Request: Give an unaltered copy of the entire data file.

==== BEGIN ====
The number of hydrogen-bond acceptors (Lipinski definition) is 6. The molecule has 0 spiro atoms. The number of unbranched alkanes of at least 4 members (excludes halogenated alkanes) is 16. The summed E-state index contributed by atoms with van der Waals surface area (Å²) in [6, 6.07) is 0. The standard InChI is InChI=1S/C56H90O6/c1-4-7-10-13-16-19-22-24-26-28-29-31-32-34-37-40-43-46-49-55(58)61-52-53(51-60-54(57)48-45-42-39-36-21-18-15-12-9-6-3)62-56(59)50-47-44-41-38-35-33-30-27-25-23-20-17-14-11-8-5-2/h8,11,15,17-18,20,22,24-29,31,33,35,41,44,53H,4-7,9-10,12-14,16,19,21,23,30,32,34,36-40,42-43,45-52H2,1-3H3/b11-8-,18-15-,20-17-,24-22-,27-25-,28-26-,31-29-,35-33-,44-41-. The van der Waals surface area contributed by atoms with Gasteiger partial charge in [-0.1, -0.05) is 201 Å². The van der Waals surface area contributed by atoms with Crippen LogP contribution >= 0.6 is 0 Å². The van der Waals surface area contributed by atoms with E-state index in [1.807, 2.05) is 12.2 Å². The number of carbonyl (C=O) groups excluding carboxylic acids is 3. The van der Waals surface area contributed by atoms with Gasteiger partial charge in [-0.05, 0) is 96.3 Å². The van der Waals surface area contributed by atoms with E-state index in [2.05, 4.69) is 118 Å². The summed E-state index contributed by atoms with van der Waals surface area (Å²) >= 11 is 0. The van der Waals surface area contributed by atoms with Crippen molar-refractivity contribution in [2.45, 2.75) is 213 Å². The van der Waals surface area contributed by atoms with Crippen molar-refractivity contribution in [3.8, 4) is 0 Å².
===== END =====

The number of hydrogen-bond acceptors (Lipinski definition) is 6. The molecule has 0 spiro atoms. The number of unbranched alkanes of at least 4 members (excludes halogenated alkanes) is 16. The summed E-state index contributed by atoms with van der Waals surface area (Å²) in [6, 6.07) is 0. The standard InChI is InChI=1S/C56H90O6/c1-4-7-10-13-16-19-22-24-26-28-29-31-32-34-37-40-43-46-49-55(58)61-52-53(51-60-54(57)48-45-42-39-36-21-18-15-12-9-6-3)62-56(59)50-47-44-41-38-35-33-30-27-25-23-20-17-14-11-8-5-2/h8,11,15,17-18,20,22,24-29,31,33,35,41,44,53H,4-7,9-10,12-14,16,19,21,23,30,32,34,36-40,42-43,45-52H2,1-3H3/b11-8-,18-15-,20-17-,24-22-,27-25-,28-26-,31-29-,35-33-,44-41-. The van der Waals surface area contributed by atoms with Gasteiger partial charge in [-0.1, -0.05) is 201 Å². The van der Waals surface area contributed by atoms with Crippen LogP contribution >= 0.6 is 0 Å². The van der Waals surface area contributed by atoms with E-state index in [1.807, 2.05) is 12.2 Å². The number of carbonyl (C=O) groups excluding carboxylic acids is 3. The van der Waals surface area contributed by atoms with Gasteiger partial charge in [-0.05, 0) is 96.3 Å². The van der Waals surface area contributed by atoms with E-state index in [2.05, 4.69) is 118 Å². The summed E-state index contributed by atoms with van der Waals surface area (Å²) >= 11 is 0. The van der Waals surface area contributed by atoms with Crippen molar-refractivity contribution in [2.45, 2.75) is 213 Å². The van der Waals surface area contributed by atoms with Crippen molar-refractivity contribution in [3.8, 4) is 0 Å².